McMillian is the next joker to attempt a tackle, if you want to call it that. McMillian played so poorly in this game that Maine should bench him. Boldin runs all the way to the far sideline where Williams, alone at times in the secondary, chases him out. It is a 43-yard gain down to the Packers’ 32.
If they had any left, that play seemed to take the heart out of the defense. Strong against the run all game, the Packers allow three straight runs to cover the final 32 yards.
4Q – 4:50 – Yes, the Packers defense collapsed after they were given the lead, but let’s not forget that the offense had the ball with five minutes left to play and only needing a field goal to tie.
They would respond with their fifth and final 3 and out of the game.
On first down, Rodgers tries a quick screen to Cobb, but it is batted down by Ahmad Brooks. On second down, Rodgers escapes a collapsing pocket and puts his body and the season on the line by running up the middle and refusing to slide. He gains 7 to at least give a manageable third and 3. But on third and 3, Rodgers rolls to his right and fires down field for Nelson instead of just trying to get the 3. Nelson can’t bring it in, and the Packers are back to needing a stop from their defense.
4Q – 0:26 – The 49ers convert one third down with a 15-yard out to Davis. They then come to fourth and 2 from the Packers’ 36. Harbaugh elects to go for it, either showing faith in his offense or lack of faith in his defense.
On fourth and 2, with the game in the balance, the Packers’ defense does everything right. The 49ers call is to fake the run to Gore and throw the quick out to Boldin for the first down. The Packers don’t bite on the fake, and with the game on the line, they FINALLY put Williams straight up on Boldin. Williams has the out covered, and Kaepernick has to hold onto the ball. He extends the play by scrambling to his right. The Packers have the edge, and Neal and Jolly are closing on him.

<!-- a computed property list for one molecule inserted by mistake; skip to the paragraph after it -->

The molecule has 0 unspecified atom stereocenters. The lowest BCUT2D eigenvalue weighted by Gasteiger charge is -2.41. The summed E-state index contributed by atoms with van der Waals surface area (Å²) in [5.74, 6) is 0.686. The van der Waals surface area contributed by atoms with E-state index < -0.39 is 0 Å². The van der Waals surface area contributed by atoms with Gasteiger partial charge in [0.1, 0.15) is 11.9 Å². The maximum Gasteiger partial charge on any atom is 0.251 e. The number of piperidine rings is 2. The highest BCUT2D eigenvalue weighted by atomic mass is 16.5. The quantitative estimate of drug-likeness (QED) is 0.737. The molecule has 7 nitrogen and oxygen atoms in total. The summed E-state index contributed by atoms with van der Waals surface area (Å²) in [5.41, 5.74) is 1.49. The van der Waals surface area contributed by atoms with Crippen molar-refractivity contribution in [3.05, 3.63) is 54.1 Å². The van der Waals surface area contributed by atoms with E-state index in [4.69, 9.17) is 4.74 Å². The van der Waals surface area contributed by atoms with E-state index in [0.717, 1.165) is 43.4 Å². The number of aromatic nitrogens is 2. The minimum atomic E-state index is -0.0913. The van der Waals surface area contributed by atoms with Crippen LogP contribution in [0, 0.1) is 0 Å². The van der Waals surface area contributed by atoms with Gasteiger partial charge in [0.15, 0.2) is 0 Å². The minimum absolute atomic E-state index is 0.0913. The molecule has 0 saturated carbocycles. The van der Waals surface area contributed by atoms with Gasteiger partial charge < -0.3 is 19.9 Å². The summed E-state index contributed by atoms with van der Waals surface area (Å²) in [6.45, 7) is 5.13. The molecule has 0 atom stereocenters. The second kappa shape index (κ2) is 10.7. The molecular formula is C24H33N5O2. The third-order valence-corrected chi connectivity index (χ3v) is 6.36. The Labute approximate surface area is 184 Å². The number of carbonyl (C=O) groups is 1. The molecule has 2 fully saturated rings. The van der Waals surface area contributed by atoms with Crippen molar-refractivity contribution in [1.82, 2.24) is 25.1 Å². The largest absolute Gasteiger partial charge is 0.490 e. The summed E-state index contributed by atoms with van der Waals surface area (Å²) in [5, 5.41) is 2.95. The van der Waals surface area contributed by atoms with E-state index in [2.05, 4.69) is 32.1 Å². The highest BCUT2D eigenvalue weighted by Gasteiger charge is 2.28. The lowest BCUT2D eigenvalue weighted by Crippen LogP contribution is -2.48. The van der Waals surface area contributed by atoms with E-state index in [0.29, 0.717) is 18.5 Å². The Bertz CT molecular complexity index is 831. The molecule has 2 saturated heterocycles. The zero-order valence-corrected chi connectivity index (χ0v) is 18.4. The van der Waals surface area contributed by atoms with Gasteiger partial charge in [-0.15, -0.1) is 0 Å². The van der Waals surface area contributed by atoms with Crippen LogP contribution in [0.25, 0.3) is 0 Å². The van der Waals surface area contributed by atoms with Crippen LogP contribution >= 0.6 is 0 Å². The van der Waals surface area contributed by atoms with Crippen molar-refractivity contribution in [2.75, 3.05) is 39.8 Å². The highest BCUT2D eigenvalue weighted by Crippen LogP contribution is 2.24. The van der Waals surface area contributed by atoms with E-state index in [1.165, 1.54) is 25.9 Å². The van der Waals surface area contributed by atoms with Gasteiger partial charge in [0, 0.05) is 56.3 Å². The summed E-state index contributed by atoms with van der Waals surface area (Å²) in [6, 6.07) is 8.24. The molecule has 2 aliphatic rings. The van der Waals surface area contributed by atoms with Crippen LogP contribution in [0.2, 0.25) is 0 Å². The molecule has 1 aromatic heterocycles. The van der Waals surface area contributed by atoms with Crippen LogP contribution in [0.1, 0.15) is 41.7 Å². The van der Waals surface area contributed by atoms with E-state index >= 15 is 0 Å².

Kaepernick waits, and then he sees it. Boldin and Williams are both rolling right with Kaepernick. Boldin puts his hand on Williams back and extends his arm. Williams keeps going towards the sideline, and Boldin stops. Kaepernick immediately sees the two yards of separation that result and throws Boldin the ball. Boldin gets 15 yards before a very incensed Williams chases him down. A fight breaks out. Williams would remain enraged about the play and the lack of a flag long after the game, and he is right. The only reason Boldin got open was because of the shove. You HAVE to call that.
But we all know by now that at the end of a game, it is completely legal to interfere with a Packers defensive back. Enough said. The 49ers would not get another 1st down, but they wouldn’t need to. They run the clock down to 26 seconds and kick a field goal to go up 34-28.
Rodgers hits Cobb up the sideline for 32 yards and for a brief moment the Packers have a chance for a miracle, but then, Cobb gets tackled in bounds. That leaves only a hail mary. Barclay and Lang apparently think the play doesn’t require them to block, and John Kuhn goes out for a mysterious short pass. The result is Rodgers can’t even get a hail mary pass off. The end.
Considering the length of the game analysis, I am not going to take a lot of time with overview when frankly one could go on and on about the many nuances of this game.
It was a great game in which the Packers played well but came up short versus a very good opponent. It’s the NEXT game against San Francisco that really matters. The Packers need to improve before then.
Get a win this week and the season is back on track.